For decades, scientists have recognized the upright posture exhibited by chimpanzees, gorillas, and humans as a key feature separating the "great apes" from other primates, but a host of questions about the evolution of that posture—particularly how and when it emerged—have long gone unanswered.
For more than a century, the belief was that the posture, known as the orthograde body plan, evolved only once, as part of a suite of features, including broad torsos and mobile forelimbs, in an early ancestor of modern apes.
But a fossilized hipbone of an ape called Sivapithecus is challenging that belief.
The bone, about 6 inches long, is described in a paper in the Proceedings of the National Academy of Sciences (PNAS) co-authored by Michèle Morgan, museum curator of osteology and paleoanthropology at Harvard's Peabody Museum of Archaeology and Ethnology, and colleagues including Kristi Lewton, Erik Otárola-Castillo, John Barry, Jay Kelley, Lawrence Flynn, and David Pilbeam. The finding has raised a host of new questions about whether that upright body plan may have evolved multiple times.
"We always thought if we found this body part, that it would show some of the features we find in the living great apes," Morgan said. "To find something like this was surprising."
Where modern apes have large, broad chests, Sivapithecus is believed to have had a relatively narrow, monkey-like torso, but facial features that closely resemble modern orangutans. That mixture, showing some ape- and monkey-like features, has left researchers scratching their heads about the arrangement of the primate tree, and raises questions about how the stereotypically ape-like body plan evolved.
"Today, all the living great apes—gorillas, orangutans, chimps—have very broad torsos … and people had commonly thought that this torso shape was shared among all the great apes, meaning it must have evolved in a common ancestor," Morgan said.
"We initially believed that Sivapithecus, with a narrow torso, was on the orangutan line, but if that is the case, then the great ape body shape would have had to evolve at least twice," she added. "There are a lot of questions that this fossil raises, and we don't have good answers for them yet. What we do know is that the evolution of the orthograde body plan in apes is not a simple story."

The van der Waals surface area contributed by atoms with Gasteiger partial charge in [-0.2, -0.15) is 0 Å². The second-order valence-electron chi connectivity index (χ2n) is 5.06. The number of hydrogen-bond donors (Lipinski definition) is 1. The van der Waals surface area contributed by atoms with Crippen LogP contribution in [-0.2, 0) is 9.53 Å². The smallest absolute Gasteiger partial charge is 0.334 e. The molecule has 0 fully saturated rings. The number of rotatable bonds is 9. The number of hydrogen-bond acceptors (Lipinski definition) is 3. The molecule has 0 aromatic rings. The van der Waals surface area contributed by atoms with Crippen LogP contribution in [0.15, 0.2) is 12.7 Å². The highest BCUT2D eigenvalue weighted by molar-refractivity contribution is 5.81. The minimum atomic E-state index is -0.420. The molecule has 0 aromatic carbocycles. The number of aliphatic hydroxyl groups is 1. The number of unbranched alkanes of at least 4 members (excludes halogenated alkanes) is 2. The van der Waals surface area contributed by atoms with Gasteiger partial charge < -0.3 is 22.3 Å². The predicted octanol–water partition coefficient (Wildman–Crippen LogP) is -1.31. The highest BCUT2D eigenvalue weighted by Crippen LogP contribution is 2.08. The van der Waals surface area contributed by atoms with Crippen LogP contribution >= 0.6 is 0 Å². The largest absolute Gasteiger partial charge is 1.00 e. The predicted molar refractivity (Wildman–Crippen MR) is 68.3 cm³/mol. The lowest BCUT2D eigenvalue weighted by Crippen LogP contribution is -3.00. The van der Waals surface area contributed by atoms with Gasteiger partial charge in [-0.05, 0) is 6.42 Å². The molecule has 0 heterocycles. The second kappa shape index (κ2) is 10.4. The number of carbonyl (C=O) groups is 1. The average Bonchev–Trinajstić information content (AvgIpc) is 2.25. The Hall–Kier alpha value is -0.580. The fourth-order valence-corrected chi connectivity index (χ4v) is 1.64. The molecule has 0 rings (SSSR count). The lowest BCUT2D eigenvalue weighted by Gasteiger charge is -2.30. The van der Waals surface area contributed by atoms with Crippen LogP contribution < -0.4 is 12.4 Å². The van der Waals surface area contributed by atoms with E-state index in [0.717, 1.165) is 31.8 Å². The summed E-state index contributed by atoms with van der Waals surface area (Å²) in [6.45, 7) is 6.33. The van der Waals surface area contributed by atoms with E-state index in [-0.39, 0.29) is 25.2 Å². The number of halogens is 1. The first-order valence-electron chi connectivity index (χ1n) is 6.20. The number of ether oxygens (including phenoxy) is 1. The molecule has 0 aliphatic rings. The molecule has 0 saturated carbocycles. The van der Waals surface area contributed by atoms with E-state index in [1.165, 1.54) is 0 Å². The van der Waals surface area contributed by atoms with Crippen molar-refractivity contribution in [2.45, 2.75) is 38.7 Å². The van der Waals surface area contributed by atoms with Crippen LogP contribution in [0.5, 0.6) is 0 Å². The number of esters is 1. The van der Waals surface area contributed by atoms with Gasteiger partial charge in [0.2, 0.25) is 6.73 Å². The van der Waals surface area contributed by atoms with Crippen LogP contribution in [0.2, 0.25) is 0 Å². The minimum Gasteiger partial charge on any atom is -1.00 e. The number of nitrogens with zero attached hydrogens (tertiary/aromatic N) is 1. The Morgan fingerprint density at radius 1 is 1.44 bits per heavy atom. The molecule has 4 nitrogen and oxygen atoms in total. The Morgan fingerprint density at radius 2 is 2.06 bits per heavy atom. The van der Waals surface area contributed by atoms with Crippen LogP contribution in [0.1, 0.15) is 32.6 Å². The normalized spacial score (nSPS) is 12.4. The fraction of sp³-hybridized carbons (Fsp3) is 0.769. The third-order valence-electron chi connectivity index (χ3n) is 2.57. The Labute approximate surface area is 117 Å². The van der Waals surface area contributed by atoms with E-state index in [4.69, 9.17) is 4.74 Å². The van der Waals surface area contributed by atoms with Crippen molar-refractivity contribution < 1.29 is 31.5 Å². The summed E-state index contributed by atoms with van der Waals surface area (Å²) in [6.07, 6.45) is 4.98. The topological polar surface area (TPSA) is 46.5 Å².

What Sivapithecus may ultimately demonstrate, said Flynn, assistant director of the American School of Prehistoric Research at the Peabody Museum, is that evolution doesn't occur in a straight line, but happens as a mosaic across many species.
"What this speaks to is a rich tree with a lot of branches," Flynn said. "There are not just one or two branches that reach back into the Miocene (epoch). It's a very rich and complex tree.
"I think we sometimes take the easy route of trying to understand these fossils based on creatures we find today," Flynn said. "But what we're finding out time and again is these 10- or 12- or 15-million-year-old creatures were their own entities. Today is not always a very good model for the past."
To fully understand where Sivapithecus belongs in the evolutionary tree of apes, Flynn said, more fossils must be found, and additional research must be conducted.
"It's a very easy thing for people to ask, why do we need to go find more fossils; don't we already know everything? The answer is no," he said. "We're only just beginning to understand what we don't know. And as we learn more, there are more interesting and exciting questions we can ask, and hopefully we can answer."
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